Restaurant Reviews

Review: what's old is new again at Otto Brisbane

A new waterfront home for the Italian fine-dining restaurant proves a winning combination in Brisbane. And how about that $70 pasta?

By Sarah Bristow
Otto Brisbane, which took over the South Bank waterfront location of the former Stokehouse Q in February. Photo: Nikki To
Sooner or later, so they say, everything old is new again. Like Otto Brisbane – the Sunshine State incarnation of a Sydney favourite that shimmied into the River City back in 2015. But February saw the suave Italian decamp its inner-city abode for the former headquarters of Stokehouse Q, a more recent victim of the COVID-19 pandemic. And while the Arkhefield-designed space wasn't dreamt up with Otto in mind, you'd never know it – there's no better fit for the fine diner than waterfront River Quay, especially considering the original is perched on Finger Wharf in Sydney's Woolloomooloo.
More tables and less kitchen space mark the major changes for the new eatery so far, though menu movements are promised to follow soon. For now, expect the same polished Italian favourites made from largely local ingredients, though this time shared among a duo of eating spaces – the more formal Otto Ristorante, and Otto Osteria for when a Spritz and snack combo come calling.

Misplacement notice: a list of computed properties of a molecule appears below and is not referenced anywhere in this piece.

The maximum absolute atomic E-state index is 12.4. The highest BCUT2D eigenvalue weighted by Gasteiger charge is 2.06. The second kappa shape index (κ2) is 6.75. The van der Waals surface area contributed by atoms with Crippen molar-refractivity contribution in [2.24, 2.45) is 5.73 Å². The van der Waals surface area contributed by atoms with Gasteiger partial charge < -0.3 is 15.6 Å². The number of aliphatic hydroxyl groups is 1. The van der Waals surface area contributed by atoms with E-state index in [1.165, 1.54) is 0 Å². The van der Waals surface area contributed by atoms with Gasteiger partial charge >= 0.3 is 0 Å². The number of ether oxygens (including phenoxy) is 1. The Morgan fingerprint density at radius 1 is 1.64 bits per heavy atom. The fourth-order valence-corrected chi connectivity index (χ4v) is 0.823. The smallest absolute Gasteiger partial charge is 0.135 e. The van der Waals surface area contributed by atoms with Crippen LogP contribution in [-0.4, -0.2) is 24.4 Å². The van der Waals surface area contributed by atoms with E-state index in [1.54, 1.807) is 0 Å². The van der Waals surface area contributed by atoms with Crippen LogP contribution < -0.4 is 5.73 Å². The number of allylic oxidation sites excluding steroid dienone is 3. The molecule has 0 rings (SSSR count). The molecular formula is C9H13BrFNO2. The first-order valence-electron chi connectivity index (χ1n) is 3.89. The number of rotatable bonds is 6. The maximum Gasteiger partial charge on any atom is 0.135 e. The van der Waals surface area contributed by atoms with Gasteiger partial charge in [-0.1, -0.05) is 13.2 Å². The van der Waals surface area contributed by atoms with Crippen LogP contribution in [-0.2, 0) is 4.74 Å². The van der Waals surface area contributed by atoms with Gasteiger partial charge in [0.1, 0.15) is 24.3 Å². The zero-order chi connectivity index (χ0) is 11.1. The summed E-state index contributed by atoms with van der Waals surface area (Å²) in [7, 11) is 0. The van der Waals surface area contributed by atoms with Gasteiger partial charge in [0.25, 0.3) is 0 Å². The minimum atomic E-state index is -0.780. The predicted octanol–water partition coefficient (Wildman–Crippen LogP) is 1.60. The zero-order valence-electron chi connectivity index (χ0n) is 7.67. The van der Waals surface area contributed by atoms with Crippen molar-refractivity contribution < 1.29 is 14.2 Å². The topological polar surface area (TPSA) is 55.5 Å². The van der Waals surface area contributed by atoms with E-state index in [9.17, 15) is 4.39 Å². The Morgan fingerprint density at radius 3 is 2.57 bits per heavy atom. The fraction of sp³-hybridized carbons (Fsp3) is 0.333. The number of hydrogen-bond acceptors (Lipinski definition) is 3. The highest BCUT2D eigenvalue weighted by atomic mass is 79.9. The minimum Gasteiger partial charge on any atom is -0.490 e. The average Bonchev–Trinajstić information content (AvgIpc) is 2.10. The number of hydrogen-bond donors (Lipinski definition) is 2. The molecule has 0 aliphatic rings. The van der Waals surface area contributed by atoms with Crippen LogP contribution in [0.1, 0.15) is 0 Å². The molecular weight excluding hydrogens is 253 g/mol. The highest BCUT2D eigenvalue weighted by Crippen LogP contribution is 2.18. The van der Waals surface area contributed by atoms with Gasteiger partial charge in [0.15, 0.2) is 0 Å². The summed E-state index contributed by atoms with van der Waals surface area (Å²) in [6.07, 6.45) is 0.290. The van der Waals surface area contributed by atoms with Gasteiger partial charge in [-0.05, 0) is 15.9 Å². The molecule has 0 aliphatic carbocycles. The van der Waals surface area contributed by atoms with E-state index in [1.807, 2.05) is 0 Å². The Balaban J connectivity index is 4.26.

The view from the dining room. Photo: Nikki To
"Unashamedly simple" is the game here, but they're not referring to the simplicity you'd find on your average nonna's table. This is the kind of simple Italian served on a starchy white tablecloth, refined in both look and flavour. Plump oysters arrive topped with salty salmon roe and crisp cucumber, alongside a mountainous portion of whipped Woodside goat's curd, truffle honey and pane carasau. Fresh kingfish forms the crudo, which is sprinkled with zesty pops of finger lime and a subtle scattering of aromatic fennel and spices.
Save room for the pasta, available as an entrée or main, giving you the chance to sample the full quartet of options if you so choose. But forced to choose just one, the spaghettini is the standout. Even at a punchy $50 for an entrée and $70 for a main, it lives up to the hype, thanks to a rich concoction of Champagne lobster in a buttery lemon and wine sauce, topped with bottarga.
Spaghettini with Champagne lobster. Photo: Nikki To
The risotto sits heavy in comparison, though no less tasty. The tomato-led foray mingles chunks of pork sausage, creamy stracciatella and tendrils of cavolo nero. Mains consist of a series of proteins, including beef exclusively raised for Otto by Rangers Valley. It's perfectly cooked and complemented by a mustard foam and veal sauce, which serve to boost its rich flavour.
Sweets fail to make the same impression as the savoury side of the menu. A hefty curl of vanilla bean gelato, joined by espresso and the naughty (but genius) addition of Nocello liqueur forms the affogato. But the chocolate offering pales in comparison.
Otto Brisbane continues to deliver from its bold new abode. And while the price point is high across the board (despite a lengthy wine list, btles rarely dip below the $100 mark), the chance to relish polished Italian in one of Brisbane's best waterfront locations is arguably priceless.